automatically abate some of these fears. It is also important to understand the options
available in addressing some valid security concerns. And finally, as with any other
deployment, security needs to be evaluated in context of infrastructure, maintenance, and
other costs as well as balanced with QoS requirements.
When it comes to WAN solutions, both sides have security stories to tell.
Next-gen telcos and ISPs seem to downplay the security risks of VoIP, citing the nature of
real-time communication. For example, it is far more difficult to reassemble and make
sense out of voice packets than it is with pure data packets. Also, while it is fairly
easy to analyze text messages using automated systems, it requires much more
sophistication to use automated systems to analyze and extract useful information from a
voice or video conversation. Also, it is difficult to identify the individuals involved in
the communication, further minimizing value of the intrusion. Finally, it is very
difficult to impact integrity of the voice packets. Since voice and video communication
are in real time, any tampering that garbles voice or makes reception uncomfortable by
introducing higher-than-usual latency probably results in the user terminating the call.
All these reasons may minimize security concerns, but they do not eliminate the
fundamental need for security. User access has increased to the signaling and voice
circuits of the PSTN with the advent of VoIP. Gateway access to the network can be
deployed virtually anywhere in the world. As the figure shows, the next generation network
consists of a central packet network surrounded by an assortment of agents, gateways, and
access points. Attacks could be directed to any of these elements in the network. This
makes security checkpoints essential in the network.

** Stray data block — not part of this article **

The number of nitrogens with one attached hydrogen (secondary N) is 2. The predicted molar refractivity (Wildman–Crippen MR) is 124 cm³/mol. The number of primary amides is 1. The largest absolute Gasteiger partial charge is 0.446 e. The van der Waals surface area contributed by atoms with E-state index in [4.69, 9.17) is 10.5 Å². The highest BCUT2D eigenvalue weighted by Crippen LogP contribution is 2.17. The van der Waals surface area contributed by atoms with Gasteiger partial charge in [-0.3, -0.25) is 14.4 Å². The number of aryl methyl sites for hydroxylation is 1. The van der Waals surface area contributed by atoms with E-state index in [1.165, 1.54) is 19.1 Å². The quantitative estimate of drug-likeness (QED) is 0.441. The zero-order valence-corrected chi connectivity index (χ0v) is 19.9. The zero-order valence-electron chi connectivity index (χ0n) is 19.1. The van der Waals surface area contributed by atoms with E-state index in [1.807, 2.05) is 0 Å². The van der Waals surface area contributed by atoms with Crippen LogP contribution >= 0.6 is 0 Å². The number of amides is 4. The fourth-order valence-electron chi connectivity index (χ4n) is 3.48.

Integrity checking of the connection establishment is especially important,
according to John Kimmins, senior director of computer network security at Telcordia Technologies, Inc. (formerly Bellcore).
Manipulation of data or spoofing of voice conversation can be motivated by a variety
of reasons ranging from plain intent to harass somebody to impacting productivity of
specific individual or business, says Kimmins.
While secure tunneling protocols such as IPSec, currently in development by the
Internet Engineering Task Force (www.ietf.org, IETF), do help, they are mostly talked
about in the context of virtual private networks (VPNs). It remains to be seen how quickly
we can define and implement security protocols incorporating all four security components
in the public network for voice and video over IP.
The situation is slightly different for LAN solutions. First, assuming your
voice, video, and data communication share the same local network, you already have
firewalls that will prevent unauthorized users from calling into the corporate network.
Direct access through firewalls without proper authentication or protocols would
essentially open up confidential information to intruders.
Secondly, a communication over your LAN is at risk of internal hackers who have